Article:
Have you ever done something that made you feel proud of yourself? Has an accomplishment brought you immense joy? Did a completed project ever leave you awe-stuck by your own creativity? Have you achieved a long-time goal that revealed powerful self-confidence? Did the conclusion of a prolonged task reflect your unwavering dedication and passion?
Now, did you find yourself sharing the news of your achievement with others? Did you invite your friends, family and co-workers to share in your excitement and to celebrate with you?
There are many reasons we announce our achievements, big news and excitement to others - it is part of our culture to invite others of our tribe into our circle of joyous celebration. Not only is it uplifting to share in each other’s delight, but it also strengthens bonds of community and intimate connection. Think of how many times you've seen a Facebook status update from your old, college pal announcing their landing of a dream job, a high school friend realizing a life-long goal to complete the Pacific Crest Trail, or your distant cousin accepted into the medical program they worked so tirelessly to achieve. There is so much authentic love experienced when you can openly and honestly share in another person's triumph. They might even inspire you by their unyielding determination and hard work to attain their goals.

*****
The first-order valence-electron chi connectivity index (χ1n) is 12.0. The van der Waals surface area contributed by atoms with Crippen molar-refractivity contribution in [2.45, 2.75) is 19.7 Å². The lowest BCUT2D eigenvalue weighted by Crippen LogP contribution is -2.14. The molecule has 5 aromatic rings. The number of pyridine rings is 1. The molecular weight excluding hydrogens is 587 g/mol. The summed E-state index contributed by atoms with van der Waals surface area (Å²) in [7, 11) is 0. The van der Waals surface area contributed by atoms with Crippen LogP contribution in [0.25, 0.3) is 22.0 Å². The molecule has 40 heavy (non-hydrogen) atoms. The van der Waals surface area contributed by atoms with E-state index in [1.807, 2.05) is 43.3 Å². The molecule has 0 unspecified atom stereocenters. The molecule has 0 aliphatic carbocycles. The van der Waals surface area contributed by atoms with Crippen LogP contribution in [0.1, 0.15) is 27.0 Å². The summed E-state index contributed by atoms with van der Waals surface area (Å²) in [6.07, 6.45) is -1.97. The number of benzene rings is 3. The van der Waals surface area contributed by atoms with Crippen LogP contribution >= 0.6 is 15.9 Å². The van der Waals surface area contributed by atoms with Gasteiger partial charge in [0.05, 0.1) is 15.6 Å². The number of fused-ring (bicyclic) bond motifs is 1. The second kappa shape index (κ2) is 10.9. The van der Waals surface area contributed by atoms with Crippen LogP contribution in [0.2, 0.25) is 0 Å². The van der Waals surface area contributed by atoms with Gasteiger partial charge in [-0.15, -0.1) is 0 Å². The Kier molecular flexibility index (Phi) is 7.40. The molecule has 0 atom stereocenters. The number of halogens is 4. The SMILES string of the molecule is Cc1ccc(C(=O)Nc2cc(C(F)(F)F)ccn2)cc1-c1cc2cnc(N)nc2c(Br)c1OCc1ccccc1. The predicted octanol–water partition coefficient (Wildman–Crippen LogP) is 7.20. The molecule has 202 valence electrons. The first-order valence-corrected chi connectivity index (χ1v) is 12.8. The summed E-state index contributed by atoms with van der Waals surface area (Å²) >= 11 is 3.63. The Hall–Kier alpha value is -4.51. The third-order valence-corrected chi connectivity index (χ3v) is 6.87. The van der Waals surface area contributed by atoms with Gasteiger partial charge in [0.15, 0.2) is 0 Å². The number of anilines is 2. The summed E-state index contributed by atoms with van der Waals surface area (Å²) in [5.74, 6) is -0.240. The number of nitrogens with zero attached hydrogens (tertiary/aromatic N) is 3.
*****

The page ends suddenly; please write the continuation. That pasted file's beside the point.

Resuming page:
But what about when the celebratory feeling isn't mutual? What about when your efforts are rejected or dismissed? Or have you snorted at another person's accomplishment?
Can you think of a time you shared your joy with a loved one and their lack luster show of support disappointed you? Maybe their reaction wasn't enough - it wasn't what you expected from them. Or perhaps they dismissed you entirely. How did you feel when you did not receive the love, support or acknowledgement you expected or thought you deserved? Did you feel your spot light dim? Or your joy dull? Did you feel wounded, confused or resentful? You may have even tricked yourself into thinking your accomplishment wasn't that great in the first place - that YOU overreacted. Maybe you then beat yourself up for a false sense of pride. Perhaps you started to feel like you weren't even worthy of the accomplishment from the start.